Make a sculpture worthy of the Turner Prize!


To celebrate this year’s Turner Prize exhibition (not to mention our brand new ART SHOW issue of AQUILA magazine), you’re going to make a sculpture. ‘What’s a sculpture?’ you ask. That’s an excellent question! A sculpture is a piece of art that is three dimensional (3D) and made to express an idea. There are four basic processes that artists use to create sculptures; casting, modelling, carving and constructing. 

We’re going to take inspiration for our sculpture from a Turner Prize winning artist called Richard Deacon. You can take a look at some of his work here

Richard won the Turner Prize in 1987. He works with lots of different everyday materials including metals, plastic and ceramics, and has also made sculptures from laminated wood, polycarbonate, leather and clay. Some of his work has featured negative as well as positive space, straight-sided 3D shapes, elongated shapes and overlapping curves and twists.

Picture of a clock and gauge dial illustrations depicting the time of 1 hour plus for the length of the activity and a gauge of 2/3 for the difficulty of the activity


– Six interesting objects small enough to fit in your hand

– Paper for writing and drawing

– Pencil

– A selection of the following: recycled packaging, cardboard tubes, newspaper

– Pens

– Scissors

– Tape

– PVA glue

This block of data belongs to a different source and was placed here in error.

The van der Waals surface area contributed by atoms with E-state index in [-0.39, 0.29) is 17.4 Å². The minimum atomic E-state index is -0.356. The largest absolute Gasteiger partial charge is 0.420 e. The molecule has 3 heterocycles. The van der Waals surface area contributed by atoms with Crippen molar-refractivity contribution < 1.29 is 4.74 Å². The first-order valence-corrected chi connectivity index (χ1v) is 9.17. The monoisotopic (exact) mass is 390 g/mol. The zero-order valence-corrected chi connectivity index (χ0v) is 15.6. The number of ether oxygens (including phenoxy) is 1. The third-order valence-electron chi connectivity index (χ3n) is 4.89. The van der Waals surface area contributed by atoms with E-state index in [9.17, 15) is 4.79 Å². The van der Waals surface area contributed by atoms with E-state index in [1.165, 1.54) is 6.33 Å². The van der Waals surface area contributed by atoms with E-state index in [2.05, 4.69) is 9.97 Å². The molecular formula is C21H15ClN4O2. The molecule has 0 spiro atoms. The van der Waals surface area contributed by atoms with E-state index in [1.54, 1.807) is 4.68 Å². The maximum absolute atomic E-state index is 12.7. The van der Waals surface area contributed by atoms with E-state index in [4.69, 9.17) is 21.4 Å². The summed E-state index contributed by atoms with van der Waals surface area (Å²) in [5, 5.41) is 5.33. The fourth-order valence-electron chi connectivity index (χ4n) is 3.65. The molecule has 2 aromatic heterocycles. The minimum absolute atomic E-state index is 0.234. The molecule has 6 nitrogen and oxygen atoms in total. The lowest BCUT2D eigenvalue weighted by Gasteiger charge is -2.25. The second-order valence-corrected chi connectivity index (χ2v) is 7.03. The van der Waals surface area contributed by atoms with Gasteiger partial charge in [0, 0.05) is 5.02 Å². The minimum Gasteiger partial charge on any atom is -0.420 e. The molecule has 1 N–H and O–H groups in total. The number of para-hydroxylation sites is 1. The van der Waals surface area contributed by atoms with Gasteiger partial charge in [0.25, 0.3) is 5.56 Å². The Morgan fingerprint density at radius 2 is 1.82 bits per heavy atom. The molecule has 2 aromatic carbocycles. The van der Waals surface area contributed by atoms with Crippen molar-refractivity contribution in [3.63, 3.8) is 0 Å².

Look around your environment and collect six interesting objects that are small enough to fit in your hand. Each object should be different from the next, some might be hard and pointy, like a pencil, some could be soft and squishy, like a cushion, some should be man-made, like an egg cup, and some natural, like a seed pod. Hold each shape in your hand. Turn it upside down and around. Look closely at it. Does it have an inside and an outside? Is it hollow or full? Fragile or tough? Think of as many words to describe each object as possible. Write these words down on a piece of paper. 


Pick three of the words you’ve written down – it’s particularly fun if your three words are very different from each other. Your sculpture is going to have these three qualities. 


Keeping your three words in mind, explore ways of changing the materials you’re going to use. Try rolling, folding and taping things together, try cutting, tearing and scrunching. Can you make a piece of newspaper feel soft and squishy? Could you make a sheet of tissue paper feel hard and pointy? At this stage you could make a maquette – that’s a small preliminary model or a sketch in preparation for your final piece. Make as many maquettes and sketches as you like – these should explore your three words in as many different ways as possible.

To explore more curved and rounded shapes try rolling up plain paper or newspaper. How can you make a rolled shape that remains solid and strong as well as flexible?


If you want to, you can leave it there. But if you’re feeling super inspired, why not go ahead and make a final piece. Take your favourite elements of your sketches and maquettes and go for it! Some of Richard Deacon’s sculptures are very large indeed, but yours doesn’t have to be. It could even be very small like these.

Willard Wigan – The Smallest Sculptures


Think about how you’d like to display your finished work. What kind of space is it suited to?

Make sure you display it somewhere for everyone to see and admire!

"Breed" by Richard Deacon. Photo by Pedro Ribeiro Simões from Lisboa, Portugal, CC BY 2.0 , via Wikimedia Commons

Have you enjoyed making your sculpture? Then you’d love all the clever, creative and unique makes in AQUILA magazine. Why not click here, to subscribe today!

Words by John Davis